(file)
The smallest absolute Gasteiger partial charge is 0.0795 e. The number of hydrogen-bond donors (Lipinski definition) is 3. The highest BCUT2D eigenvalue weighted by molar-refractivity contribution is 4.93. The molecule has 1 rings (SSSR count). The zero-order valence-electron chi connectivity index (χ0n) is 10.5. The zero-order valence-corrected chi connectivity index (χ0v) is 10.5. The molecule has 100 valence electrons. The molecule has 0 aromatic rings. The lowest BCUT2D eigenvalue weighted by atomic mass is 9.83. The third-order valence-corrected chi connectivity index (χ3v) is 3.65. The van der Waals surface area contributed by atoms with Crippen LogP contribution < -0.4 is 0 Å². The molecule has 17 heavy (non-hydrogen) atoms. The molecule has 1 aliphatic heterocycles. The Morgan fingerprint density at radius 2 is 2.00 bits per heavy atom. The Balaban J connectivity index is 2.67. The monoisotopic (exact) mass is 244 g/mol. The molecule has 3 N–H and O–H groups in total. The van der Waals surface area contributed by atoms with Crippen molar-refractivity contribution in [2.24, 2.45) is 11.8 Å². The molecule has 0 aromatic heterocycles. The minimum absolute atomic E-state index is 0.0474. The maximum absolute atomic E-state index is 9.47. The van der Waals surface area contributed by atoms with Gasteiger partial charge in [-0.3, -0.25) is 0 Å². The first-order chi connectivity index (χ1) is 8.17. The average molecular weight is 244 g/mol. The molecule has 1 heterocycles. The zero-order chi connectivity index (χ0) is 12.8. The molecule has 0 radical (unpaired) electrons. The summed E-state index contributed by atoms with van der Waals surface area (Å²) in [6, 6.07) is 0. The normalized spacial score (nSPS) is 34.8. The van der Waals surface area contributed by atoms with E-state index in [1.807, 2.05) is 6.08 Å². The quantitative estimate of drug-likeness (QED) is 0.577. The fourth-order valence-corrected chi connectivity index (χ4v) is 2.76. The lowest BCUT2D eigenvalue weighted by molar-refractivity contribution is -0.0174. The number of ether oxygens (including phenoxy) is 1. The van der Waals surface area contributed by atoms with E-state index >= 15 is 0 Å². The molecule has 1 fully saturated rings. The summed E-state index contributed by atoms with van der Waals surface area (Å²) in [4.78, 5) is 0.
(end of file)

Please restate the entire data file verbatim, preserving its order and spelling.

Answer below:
The smallest absolute Gasteiger partial charge is 0.0795 e. The number of hydrogen-bond donors (Lipinski definition) is 3. The highest BCUT2D eigenvalue weighted by molar-refractivity contribution is 4.93. The molecule has 1 rings (SSSR count). The zero-order valence-electron chi connectivity index (χ0n) is 10.5. The zero-order valence-corrected chi connectivity index (χ0v) is 10.5. The molecule has 100 valence electrons. The molecule has 0 aromatic rings. The lowest BCUT2D eigenvalue weighted by atomic mass is 9.83. The third-order valence-corrected chi connectivity index (χ3v) is 3.65. The van der Waals surface area contributed by atoms with Crippen LogP contribution < -0.4 is 0 Å². The molecule has 17 heavy (non-hydrogen) atoms. The molecule has 1 aliphatic heterocycles. The Morgan fingerprint density at radius 2 is 2.00 bits per heavy atom. The Balaban J connectivity index is 2.67. The monoisotopic (exact) mass is 244 g/mol. The molecule has 3 N–H and O–H groups in total. The van der Waals surface area contributed by atoms with Crippen molar-refractivity contribution in [2.24, 2.45) is 11.8 Å². The molecule has 0 aromatic heterocycles. The minimum absolute atomic E-state index is 0.0474. The maximum absolute atomic E-state index is 9.47. The van der Waals surface area contributed by atoms with Gasteiger partial charge in [-0.3, -0.25) is 0 Å². The first-order chi connectivity index (χ1) is 8.17. The average molecular weight is 244 g/mol. The molecule has 1 heterocycles. The zero-order chi connectivity index (χ0) is 12.8. The molecule has 0 radical (unpaired) electrons. The summed E-state index contributed by atoms with van der Waals surface area (Å²) in [6, 6.07) is 0. The normalized spacial score (nSPS) is 34.8. The van der Waals surface area contributed by atoms with E-state index in [1.807, 2.05) is 6.08 Å². The quantitative estimate of drug-likeness (QED) is 0.577. The fourth-order valence-corrected chi connectivity index (χ4v) is 2.76. The lowest BCUT2D eigenvalue weighted by molar-refractivity contribution is -0.0174. The number of ether oxygens (including phenoxy) is 1. The van der Waals surface area contributed by atoms with E-state index >= 15 is 0 Å². The molecule has 1 fully saturated rings. The summed E-state index contributed by atoms with van der Waals surface area (Å²) in [4.78, 5) is 0.